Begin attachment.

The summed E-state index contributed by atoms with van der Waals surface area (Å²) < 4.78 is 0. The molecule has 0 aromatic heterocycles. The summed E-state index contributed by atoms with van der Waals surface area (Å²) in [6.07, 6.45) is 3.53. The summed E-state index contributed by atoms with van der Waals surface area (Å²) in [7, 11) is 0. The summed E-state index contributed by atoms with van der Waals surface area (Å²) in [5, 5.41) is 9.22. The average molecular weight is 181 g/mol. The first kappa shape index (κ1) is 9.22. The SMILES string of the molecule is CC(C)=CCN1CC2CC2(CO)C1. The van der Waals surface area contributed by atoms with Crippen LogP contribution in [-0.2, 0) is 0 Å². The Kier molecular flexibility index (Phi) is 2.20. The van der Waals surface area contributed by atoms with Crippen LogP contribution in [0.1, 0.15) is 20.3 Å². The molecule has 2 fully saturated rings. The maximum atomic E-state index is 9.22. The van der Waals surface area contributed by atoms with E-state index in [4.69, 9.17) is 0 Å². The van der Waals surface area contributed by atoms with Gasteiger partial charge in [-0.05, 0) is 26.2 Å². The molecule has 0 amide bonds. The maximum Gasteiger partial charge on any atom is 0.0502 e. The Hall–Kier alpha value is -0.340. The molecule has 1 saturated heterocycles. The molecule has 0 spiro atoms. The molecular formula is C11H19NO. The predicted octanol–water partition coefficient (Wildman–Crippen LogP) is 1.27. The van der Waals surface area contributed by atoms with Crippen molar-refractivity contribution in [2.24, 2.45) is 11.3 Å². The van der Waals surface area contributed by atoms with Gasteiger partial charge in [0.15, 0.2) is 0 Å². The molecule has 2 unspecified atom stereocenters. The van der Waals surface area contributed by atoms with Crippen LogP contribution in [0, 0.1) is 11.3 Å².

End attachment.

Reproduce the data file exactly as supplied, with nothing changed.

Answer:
The summed E-state index contributed by atoms with van der Waals surface area (Å²) < 4.78 is 0. The molecule has 0 aromatic heterocycles. The summed E-state index contributed by atoms with van der Waals surface area (Å²) in [6.07, 6.45) is 3.53. The summed E-state index contributed by atoms with van der Waals surface area (Å²) in [7, 11) is 0. The summed E-state index contributed by atoms with van der Waals surface area (Å²) in [5, 5.41) is 9.22. The average molecular weight is 181 g/mol. The first kappa shape index (κ1) is 9.22. The SMILES string of the molecule is CC(C)=CCN1CC2CC2(CO)C1. The van der Waals surface area contributed by atoms with Crippen LogP contribution in [-0.2, 0) is 0 Å². The Kier molecular flexibility index (Phi) is 2.20. The van der Waals surface area contributed by atoms with Crippen LogP contribution in [0.1, 0.15) is 20.3 Å². The molecule has 2 fully saturated rings. The maximum atomic E-state index is 9.22. The van der Waals surface area contributed by atoms with E-state index in [4.69, 9.17) is 0 Å². The van der Waals surface area contributed by atoms with Gasteiger partial charge in [-0.05, 0) is 26.2 Å². The molecule has 0 amide bonds. The maximum Gasteiger partial charge on any atom is 0.0502 e. The Hall–Kier alpha value is -0.340. The molecule has 1 saturated heterocycles. The molecule has 0 spiro atoms. The molecular formula is C11H19NO. The predicted octanol–water partition coefficient (Wildman–Crippen LogP) is 1.27. The van der Waals surface area contributed by atoms with Crippen molar-refractivity contribution in [2.24, 2.45) is 11.3 Å². The van der Waals surface area contributed by atoms with Gasteiger partial charge in [0.15, 0.2) is 0 Å². The molecule has 2 unspecified atom stereocenters. The van der Waals surface area contributed by atoms with Crippen LogP contribution in [0, 0.1) is 11.3 Å².